Some small companies that dropped group health insurance for their employees are reversing course, driven by a tightening labor market, rising costs and fewer choices for individual coverage.
Laura Cottrell, owner of a seven-person home-furnishings and home-improvement products business in St. Louis, dropped group coverage in 2014, not only because of the cost but also the complexities of picking the right plan within a short deadline. Instead, she gave her employees a raise that they could use to buy their own health plans, sparing her from choosing for them.
Now Ms. Cottrell is looking at adding health benefits to make a cabinetry business she launched this year more attractive to potential employees. If she makes the change, she says she would offer coverage to employees of both of her businesses.
“People are looking for health care,” said Ms. Cottrell, who said she was recently turned down by one job candidate because she doesn’t offer health benefits. Adding to her pain: UnitedHealth Group Inc., UNH -0.09 % her personal carrier, won’t offer individual coverage in Missouri next year.
Emily Bremer, Ms. Cottrell’s insurance broker, said she is seeing more small businesses that stopped offering health benefits looking to bring them back. “Individual policies seemed like a good option” when the Affordable Care Act took effect, she said. “But group plans have more value now.”
Unlike large employers, small businesses—those with the equivalent of fewer than 50 full-time employees—aren’t required to offer health benefits under the ACA. Many do so anyway, to be competitive in the job market or because they think it’s the right thing to do.
Chris Carey, president of Modern Automotive Performance in Cottage Grove, Minn., eliminated group health coverage in 2014 in an effort to rein in costs. “This made a dramatic impact on our culture, as employees felt they were missing out on a benefit that was standard in other organizations.” The online auto-parts retailer and manufacturer backtracked last year and now pays 50% of the premiums for its 38 employees.
Questions about the merits of individual versus group coverage are intensifying as changes continue to roil the insurance market. Michael Stahl, a senior vice president at HealthMarkets Inc., an agency that works with small businesses across the country, says most small businesses making changes continue to shift to individual coverage because their workers are eligible for significant government subsidies.
“But the trajectory of that is slowing,” he said. For the first time, “we are seeing a reverse migration back from individual to group.”
Conflicting forces are buffeting small companies. Transitional rules that allowed certain companies to continue offering existing plans that don’t meet certain ACA requirements expire at the end of 2017. In North Carolina, some companies could face cost increases of as much as 40% for ACA-compliant plans, said Michael Matznick, a Greensboro, N.C., insurance broker. Costs and terms vary from state to state.
At the same time, prices for individual coverage are climbing and insurance companies are dropping out of the state and federal marketplaces that sell individual coverage. Last week, Aetna Inc. AET -0.79 % said it would withdraw from 11 of the 15 state exchanges on which it currently offers coverage, making it the latest major insurer to pull back from that business.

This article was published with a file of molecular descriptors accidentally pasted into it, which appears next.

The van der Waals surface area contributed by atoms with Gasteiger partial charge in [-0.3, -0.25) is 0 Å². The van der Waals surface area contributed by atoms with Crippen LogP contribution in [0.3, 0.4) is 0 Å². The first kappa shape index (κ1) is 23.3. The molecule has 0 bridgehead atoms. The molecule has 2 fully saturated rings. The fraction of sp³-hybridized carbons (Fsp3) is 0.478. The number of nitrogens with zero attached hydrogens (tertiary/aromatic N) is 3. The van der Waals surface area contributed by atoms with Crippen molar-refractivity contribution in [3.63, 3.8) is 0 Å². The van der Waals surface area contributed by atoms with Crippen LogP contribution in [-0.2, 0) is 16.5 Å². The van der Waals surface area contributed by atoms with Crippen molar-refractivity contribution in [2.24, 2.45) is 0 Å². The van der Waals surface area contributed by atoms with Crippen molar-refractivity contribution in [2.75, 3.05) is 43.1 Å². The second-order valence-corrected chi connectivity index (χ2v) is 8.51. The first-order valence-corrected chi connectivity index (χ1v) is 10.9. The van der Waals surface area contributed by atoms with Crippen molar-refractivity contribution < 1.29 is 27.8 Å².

Estimates of how many small businesses offer group coverage vary. Fifty-four percent of companies with three to 49 workers offered health benefits last year, about the same as in 2014 but down from 66% in 2000, according to a 2015 Kaiser Family Foundation survey.
Companies with three to 50 employees paid an average of $ 15,602 annually for each worker who elects family coverage, according to Kaiser, up from an average of $ 12,809 in 2010.
Government subsidies can make individual coverage attractive to small firms employing workers earning as much as four times the poverty rate. For 2016, the ceiling generally was $ 97,200 for a family of four. Employers, however, generally can deduct the cost of group health-care premiums.
Before the ACA, insurers often denied coverage to individuals with existing conditions, one reason costs were often higher for small groups. But the price gap has “narrowed significantly,” said Matthew Byrne, an insurance broker in Dublin, Ohio.
Individual coverage, meanwhile, has grown less attractive as insurers narrow options for physicians, hospitals and prescription drugs in an effort to cut costs. Zach Obront, founder of Book In A Box LLC in Austin, Texas, added group coverage in July in an effort to reduce stress on his 13 employees.
“There were a lot of bad surprises, like showing up at a hospital and a doctor and being out of network,” said Mr. Obront, whose two-year-old company helps experts publish books on their subjects.
But finding affordable coverage remains a challenge. Michael Hobbs, president of a Chicago real-estate appraisal company, some days turns down as much work as he accepts because he hasn’t been able to hire more workers. “In the competitive environment we are in,” he said, “insurance and benefits are becoming a critical factor.”
At the company’s current size and revenue, “it’s not economical” to offer health benefits, said Mr. Hobbs, who currently has four employees and six independent contractors. “If we are successful in picking up a significant amount of the business we are turning down, we could get toward insurance being burdensome but affordable.”
Write to Ruth Simon at [email protected]